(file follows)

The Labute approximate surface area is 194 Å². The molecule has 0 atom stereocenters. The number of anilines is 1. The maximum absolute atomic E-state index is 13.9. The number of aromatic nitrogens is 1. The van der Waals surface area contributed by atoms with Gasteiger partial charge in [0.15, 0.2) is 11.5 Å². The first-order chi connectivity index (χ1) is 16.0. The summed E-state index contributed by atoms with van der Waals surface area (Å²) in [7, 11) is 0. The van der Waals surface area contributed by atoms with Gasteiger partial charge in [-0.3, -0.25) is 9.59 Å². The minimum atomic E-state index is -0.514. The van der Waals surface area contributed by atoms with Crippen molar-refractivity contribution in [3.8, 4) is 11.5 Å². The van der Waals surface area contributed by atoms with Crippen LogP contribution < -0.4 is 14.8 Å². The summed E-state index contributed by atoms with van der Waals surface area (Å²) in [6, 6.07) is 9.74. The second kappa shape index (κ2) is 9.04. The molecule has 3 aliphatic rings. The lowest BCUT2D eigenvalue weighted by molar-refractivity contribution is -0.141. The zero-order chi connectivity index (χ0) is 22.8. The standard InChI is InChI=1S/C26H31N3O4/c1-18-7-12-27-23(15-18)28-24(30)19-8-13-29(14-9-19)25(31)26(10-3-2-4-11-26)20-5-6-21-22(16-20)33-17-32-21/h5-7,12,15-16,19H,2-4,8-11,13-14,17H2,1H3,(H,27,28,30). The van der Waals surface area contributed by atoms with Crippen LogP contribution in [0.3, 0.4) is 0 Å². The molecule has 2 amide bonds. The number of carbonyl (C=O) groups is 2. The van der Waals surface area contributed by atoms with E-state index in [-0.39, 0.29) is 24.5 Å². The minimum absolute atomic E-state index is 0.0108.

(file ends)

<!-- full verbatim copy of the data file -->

The Labute approximate surface area is 194 Å². The molecule has 0 atom stereocenters. The number of anilines is 1. The maximum absolute atomic E-state index is 13.9. The number of aromatic nitrogens is 1. The van der Waals surface area contributed by atoms with Gasteiger partial charge in [0.15, 0.2) is 11.5 Å². The first-order chi connectivity index (χ1) is 16.0. The summed E-state index contributed by atoms with van der Waals surface area (Å²) in [7, 11) is 0. The van der Waals surface area contributed by atoms with Gasteiger partial charge in [-0.3, -0.25) is 9.59 Å². The minimum atomic E-state index is -0.514. The van der Waals surface area contributed by atoms with Crippen molar-refractivity contribution in [3.8, 4) is 11.5 Å². The van der Waals surface area contributed by atoms with Crippen LogP contribution < -0.4 is 14.8 Å². The summed E-state index contributed by atoms with van der Waals surface area (Å²) in [6, 6.07) is 9.74. The second kappa shape index (κ2) is 9.04. The molecule has 3 aliphatic rings. The lowest BCUT2D eigenvalue weighted by molar-refractivity contribution is -0.141. The zero-order chi connectivity index (χ0) is 22.8. The standard InChI is InChI=1S/C26H31N3O4/c1-18-7-12-27-23(15-18)28-24(30)19-8-13-29(14-9-19)25(31)26(10-3-2-4-11-26)20-5-6-21-22(16-20)33-17-32-21/h5-7,12,15-16,19H,2-4,8-11,13-14,17H2,1H3,(H,27,28,30). The van der Waals surface area contributed by atoms with Crippen LogP contribution in [0.3, 0.4) is 0 Å². The molecule has 2 amide bonds. The number of carbonyl (C=O) groups is 2. The van der Waals surface area contributed by atoms with E-state index in [-0.39, 0.29) is 24.5 Å². The minimum absolute atomic E-state index is 0.0108.